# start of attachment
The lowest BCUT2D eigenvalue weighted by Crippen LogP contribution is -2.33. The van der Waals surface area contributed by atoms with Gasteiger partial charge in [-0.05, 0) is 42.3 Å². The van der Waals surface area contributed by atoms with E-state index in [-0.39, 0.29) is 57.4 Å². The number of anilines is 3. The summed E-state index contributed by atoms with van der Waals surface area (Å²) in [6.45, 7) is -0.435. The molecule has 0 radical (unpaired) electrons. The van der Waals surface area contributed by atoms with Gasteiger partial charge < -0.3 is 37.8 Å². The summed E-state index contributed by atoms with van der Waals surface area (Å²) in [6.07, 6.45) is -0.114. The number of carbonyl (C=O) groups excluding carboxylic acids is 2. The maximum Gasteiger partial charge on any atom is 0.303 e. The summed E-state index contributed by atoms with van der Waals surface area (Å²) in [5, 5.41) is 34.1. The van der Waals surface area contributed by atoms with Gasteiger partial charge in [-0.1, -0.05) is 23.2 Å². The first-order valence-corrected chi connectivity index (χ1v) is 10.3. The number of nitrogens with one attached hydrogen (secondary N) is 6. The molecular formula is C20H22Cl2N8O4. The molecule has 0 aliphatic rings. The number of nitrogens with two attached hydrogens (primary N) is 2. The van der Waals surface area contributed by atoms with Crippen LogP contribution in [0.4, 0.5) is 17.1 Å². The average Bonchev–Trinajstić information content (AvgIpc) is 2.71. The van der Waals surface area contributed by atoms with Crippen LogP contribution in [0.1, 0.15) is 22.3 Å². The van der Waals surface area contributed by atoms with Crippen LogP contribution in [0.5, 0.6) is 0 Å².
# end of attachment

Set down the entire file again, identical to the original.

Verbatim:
The lowest BCUT2D eigenvalue weighted by Crippen LogP contribution is -2.33. The van der Waals surface area contributed by atoms with Gasteiger partial charge in [-0.05, 0) is 42.3 Å². The van der Waals surface area contributed by atoms with E-state index in [-0.39, 0.29) is 57.4 Å². The number of anilines is 3. The summed E-state index contributed by atoms with van der Waals surface area (Å²) in [6.45, 7) is -0.435. The molecule has 0 radical (unpaired) electrons. The van der Waals surface area contributed by atoms with Gasteiger partial charge < -0.3 is 37.8 Å². The summed E-state index contributed by atoms with van der Waals surface area (Å²) in [6.07, 6.45) is -0.114. The number of carbonyl (C=O) groups excluding carboxylic acids is 2. The maximum Gasteiger partial charge on any atom is 0.303 e. The summed E-state index contributed by atoms with van der Waals surface area (Å²) in [5, 5.41) is 34.1. The van der Waals surface area contributed by atoms with Gasteiger partial charge in [-0.1, -0.05) is 23.2 Å². The first-order valence-corrected chi connectivity index (χ1v) is 10.3. The number of nitrogens with one attached hydrogen (secondary N) is 6. The molecular formula is C20H22Cl2N8O4. The molecule has 0 aliphatic rings. The number of nitrogens with two attached hydrogens (primary N) is 2. The van der Waals surface area contributed by atoms with Crippen LogP contribution in [0.4, 0.5) is 17.1 Å². The average Bonchev–Trinajstić information content (AvgIpc) is 2.71. The van der Waals surface area contributed by atoms with Crippen LogP contribution in [0.1, 0.15) is 22.3 Å². The van der Waals surface area contributed by atoms with Crippen LogP contribution in [0.5, 0.6) is 0 Å².